Selin is the luckiest person in her family: the only one who was born in America and got to go to Harvard. Now it's sophomore year, 1996, and Selin knows she has to make it count. The first order of business: to figure out the meaning of everything that happened over the summer. Why did Selin's elusive crush, Ivan, find her that job in the Hungarian countryside? What was up with all those other people in the Hungarian countryside? Why is Ivan's weird ex-girlfriend now trying to get in touch with Selin? On the plus side, it feels like the plot of an exciting novel. On the other hand, why do so many novels have crazy abandoned women in them? How does one live a life as interesting as a novel—a life worthy of becoming a novel—without becoming a crazy abandoned woman oneself?
Batuman has a gift for making the universe seem, somehow, like the benevolent and witty literary seminar you wish it were ... an even better, more soulful novel. Selin is more confident and, more important, so is Batuman ... This novel wins you over in a million micro-observations ... When Selin does begin to have sex, she is so perceptive that the scenes are a wonder ... When you write as well as Batuman does, there are worse fates. But you wonder if the next two novels will recount Selin’s junior and senior years, in a Harvard quartet, and what would happen if Batuman kicked away from shore.
Either/Or shares none of the chastity of its predecessor ... It is as if Batuman set out to respond to her detractors and...couldn’t help overachieving in the process. But the sex is not gratuitous ... The novel meanders along as she experiments with sensualism. As Selin bounces from one experience...to the next, Either/Or never gets tied down to any one story line. Batuman is not about to concoct some equivalent to the marriage plot; an aesthetic life necessitates narratological promiscuity ... The sequel is a more explicit künstlerroman than its antecedent ... Either/Or could double as a syllabus. Batuman’s newest narrative is propelled by Selin’s encounters with various works of art ... With the raw sincerity and droll insight into the rarefied world of academia that readers will remember from Batuman’s previous books, Selin recounts her initial toe-dip into hedonism ... One of the criticisms levied at The Idiot was that Selin seemed to lack a political consciousness. However one comes down on the debate over whether literary fiction should be held to such a standard, Either/Or is enriched by Batuman’s decision to raise the stakes of the novel’s central theme ... As for what kind of life is worth reading about, some will no doubt be prompted to wonder just that after closing Either/Or ... Plenty of people might ask themselves why they should bother with a whole novel about an antic undergrad obsessed with the dilemmas of art-making. I confess I felt a tinge of the same vexation ... Perhaps it should be enough to say of reading Either/Or that I enjoyed the experience.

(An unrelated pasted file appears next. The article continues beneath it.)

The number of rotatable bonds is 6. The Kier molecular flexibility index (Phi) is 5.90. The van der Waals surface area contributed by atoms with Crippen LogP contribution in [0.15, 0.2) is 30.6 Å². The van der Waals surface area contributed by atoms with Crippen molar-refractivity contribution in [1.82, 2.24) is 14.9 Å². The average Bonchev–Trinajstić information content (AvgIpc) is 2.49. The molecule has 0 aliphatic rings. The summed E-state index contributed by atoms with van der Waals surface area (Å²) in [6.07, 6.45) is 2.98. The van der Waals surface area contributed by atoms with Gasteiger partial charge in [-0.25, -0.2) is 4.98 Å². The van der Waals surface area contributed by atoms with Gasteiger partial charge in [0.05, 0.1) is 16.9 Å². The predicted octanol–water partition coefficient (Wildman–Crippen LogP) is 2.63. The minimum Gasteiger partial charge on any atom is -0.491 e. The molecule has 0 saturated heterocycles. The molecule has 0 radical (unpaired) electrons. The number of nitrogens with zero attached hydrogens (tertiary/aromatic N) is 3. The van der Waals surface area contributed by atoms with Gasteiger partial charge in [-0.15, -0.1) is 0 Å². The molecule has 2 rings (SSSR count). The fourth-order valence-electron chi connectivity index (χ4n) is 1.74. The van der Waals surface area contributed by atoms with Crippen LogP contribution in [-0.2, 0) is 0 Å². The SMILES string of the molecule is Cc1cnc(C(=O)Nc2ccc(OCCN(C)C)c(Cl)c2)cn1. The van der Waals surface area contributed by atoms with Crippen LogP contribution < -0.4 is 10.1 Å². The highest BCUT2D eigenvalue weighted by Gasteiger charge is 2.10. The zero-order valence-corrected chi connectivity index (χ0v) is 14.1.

Batuman’s success in Either/Or is how thoroughly she exploits the gap between Selin’s scepticism about the creation and the consequences of literature and her narrator’s wonderfully idiosyncratic comic voice ... Her story has much in common with the picaresque; episodic in structure, filled with acquaintances, misadventures and strangers whose motives are questionable, it is meandering rather than propulsive ... Either/Or does not exactly conclude; rather, a third volume seems almost inevitable.